Alfred Stevens ( Brussels 1823 - Paris 1906 )
oil on canvas
21.8 x 70 cm.
signed with monogram upper right
with period parcel-gilt 'Degas' frame
[Stevens’s work is] the best example, after Vermeer, of what modest realism can achieve, served by an eye that is able to pick out fleeting radiances, and by a craftsmanship that is able to bring these into harmony.
G.Vanzype, Les Frères Stevens, 1936, p.43
I often wonder if, when my late father was working on his book about Alfred Stevens, he could have imagined that more than fifty years later his sons would still be finding unknown treasures by the artist, and still learning about his remarkable life.
In 2016 we held a small Stevens exhibition to mark the re-emergence after eighty years of his beautiful and important Mappemonde of 1869, showing a lady holding a letter and contemplating a globe to chart the progress of a far-away lover. Le Repos du Modèle could scarcely be more different in mood and subject, but is of the same exquisite quality – and almost certainly of the same model. Unlike Mappemonde there is as yet no record to be found of this unprecedented picture either in our own extensive Stevens archive or in that of the Comité Alfred Stevens in Paris, and so its discovery adds yet another dimension to what we already know of Stevens’ prodigious output and of his glittering career in Paris at the time of the Impressionists.
Like most dyed-in-the-wool painters with turpentine in their veins, Stevens must, from time to time, have painted for the sheer pleasure of it. We have no means of knowing today if this was the case with this ravishing canvas, but perhaps the model was posing for an important commission and this study was painted during a break from the main task? Whatever gave rise to this intimate and sensual work, it leaves us in no doubt as to Stevens’ stature as an artist.
In his book Impressions sur la Peinture Stevens reminds us that a profound understanding of and empathy with subject matter was of little use if the painter did not have the skill and craftsmanship to put his vision into paint, the perfect harmony of eye and hand. His ability to draw a woman perfectly, perhaps one-sixth lifesize, and lay on paint with the speed, accuracy and finesse we see here, is a concise summary of Alfred Stevens, all on a relatively small canvas. Excessively dirty and yellowed on arrival at the gallery, the cleaning has been nothing short of miraculous, for it shows the painting – among other attributes - to be a virtuoso exercise in different shades of white, off-white, cream and grey, in the tradition of the greatest Old Masters. Contrast the icy white of the polar bear rug with the delicate warmth of the model’s pale skin; note, too, the extraordinary treatment of her clasped hands and the wholly convincing pose of one at peaceful rest. Not often do we find in Stevens’ work such prominent pencil underdrawing, but then this is a real ‘flesh and blood’ woman, not the poupée of one of his imitators, and he was clearly at great pains to draw accurately her prone figure. How bold, too, to work on this unusual, landscape canvas – almost unknown in the many hundreds of his other paintings of which we have illustrations.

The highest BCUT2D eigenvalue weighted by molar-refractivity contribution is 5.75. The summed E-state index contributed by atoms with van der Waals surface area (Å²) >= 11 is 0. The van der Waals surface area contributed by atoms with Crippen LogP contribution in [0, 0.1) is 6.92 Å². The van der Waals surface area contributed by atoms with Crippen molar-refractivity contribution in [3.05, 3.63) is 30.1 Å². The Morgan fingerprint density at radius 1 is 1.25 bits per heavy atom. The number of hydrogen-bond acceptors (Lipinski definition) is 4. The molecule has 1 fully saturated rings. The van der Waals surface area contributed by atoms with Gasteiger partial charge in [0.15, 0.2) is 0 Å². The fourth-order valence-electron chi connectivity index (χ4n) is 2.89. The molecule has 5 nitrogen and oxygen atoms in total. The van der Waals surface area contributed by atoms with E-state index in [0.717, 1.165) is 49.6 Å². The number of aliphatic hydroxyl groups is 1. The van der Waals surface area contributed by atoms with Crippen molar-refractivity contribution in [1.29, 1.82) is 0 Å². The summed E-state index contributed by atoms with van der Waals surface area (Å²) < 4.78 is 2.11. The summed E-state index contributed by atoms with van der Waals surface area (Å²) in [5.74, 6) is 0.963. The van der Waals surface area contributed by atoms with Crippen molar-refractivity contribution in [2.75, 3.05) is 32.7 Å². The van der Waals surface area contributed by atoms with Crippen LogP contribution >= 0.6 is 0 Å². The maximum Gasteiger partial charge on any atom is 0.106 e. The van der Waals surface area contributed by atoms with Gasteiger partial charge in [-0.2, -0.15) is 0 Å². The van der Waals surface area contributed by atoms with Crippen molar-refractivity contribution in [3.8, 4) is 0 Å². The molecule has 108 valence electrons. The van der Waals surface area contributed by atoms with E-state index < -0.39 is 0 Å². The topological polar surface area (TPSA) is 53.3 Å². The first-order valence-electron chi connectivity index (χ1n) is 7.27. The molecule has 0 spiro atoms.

Perhaps precisely because of his many hundreds or even thousands of paintings, Stevens’ reputation has been wrongly impugned by association with many weak seascapes and figure paintings from later in his career, when penury dictated in his work ‘quantity’, not ‘quality’. Reluctantly we have come to accept that not everyone therefore shares in the Mitchell family’s belief in him as a great painter, but Stevens deserves to be judged by his greatest achievements, of which this must surely be one. Today over thirty American museums and institutions own one or more of his paintings as a direct result of the prestige he enjoyed in the United States in his lifetime, and it comes as no surprise that as recently as last autumn the Museum of Fine Arts in Houston acquired another. I used to laugh off my father’s observation that Stevens’ greatest misfortune in life was to have been Belgian and not French, but now I realise that he was entirely right: in his adopted country of France Stevens has never received the recognition he deserves, and is loftily dismissed as ‘Ecole belge’! With such paintings as the present one we can be confident of their mistake.